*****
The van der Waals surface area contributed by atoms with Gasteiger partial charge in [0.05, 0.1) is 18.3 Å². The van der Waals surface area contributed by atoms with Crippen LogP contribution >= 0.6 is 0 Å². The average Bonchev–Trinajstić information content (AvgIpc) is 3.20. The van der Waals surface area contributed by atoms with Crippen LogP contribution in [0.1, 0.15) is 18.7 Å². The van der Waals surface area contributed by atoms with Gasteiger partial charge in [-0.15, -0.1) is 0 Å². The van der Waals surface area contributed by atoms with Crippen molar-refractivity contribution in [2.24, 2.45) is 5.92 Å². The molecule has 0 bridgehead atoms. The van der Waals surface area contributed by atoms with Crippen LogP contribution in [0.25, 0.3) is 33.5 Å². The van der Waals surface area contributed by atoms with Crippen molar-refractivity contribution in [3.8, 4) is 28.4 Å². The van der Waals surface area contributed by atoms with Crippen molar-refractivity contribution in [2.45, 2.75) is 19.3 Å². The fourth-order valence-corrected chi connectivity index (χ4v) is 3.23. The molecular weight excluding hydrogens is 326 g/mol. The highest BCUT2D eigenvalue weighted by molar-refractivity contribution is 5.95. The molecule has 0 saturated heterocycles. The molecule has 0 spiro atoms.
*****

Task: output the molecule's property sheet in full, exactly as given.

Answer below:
The van der Waals surface area contributed by atoms with Gasteiger partial charge in [0.05, 0.1) is 18.3 Å². The van der Waals surface area contributed by atoms with Crippen LogP contribution >= 0.6 is 0 Å². The average Bonchev–Trinajstić information content (AvgIpc) is 3.20. The van der Waals surface area contributed by atoms with Crippen LogP contribution in [0.1, 0.15) is 18.7 Å². The van der Waals surface area contributed by atoms with Gasteiger partial charge in [-0.15, -0.1) is 0 Å². The van der Waals surface area contributed by atoms with Crippen molar-refractivity contribution in [2.24, 2.45) is 5.92 Å². The molecule has 0 bridgehead atoms. The van der Waals surface area contributed by atoms with Crippen LogP contribution in [0.25, 0.3) is 33.5 Å². The van der Waals surface area contributed by atoms with Crippen molar-refractivity contribution in [3.8, 4) is 28.4 Å². The van der Waals surface area contributed by atoms with Crippen molar-refractivity contribution in [2.45, 2.75) is 19.3 Å². The fourth-order valence-corrected chi connectivity index (χ4v) is 3.23. The molecular weight excluding hydrogens is 326 g/mol. The highest BCUT2D eigenvalue weighted by molar-refractivity contribution is 5.95. The molecule has 0 saturated heterocycles. The molecule has 0 spiro atoms.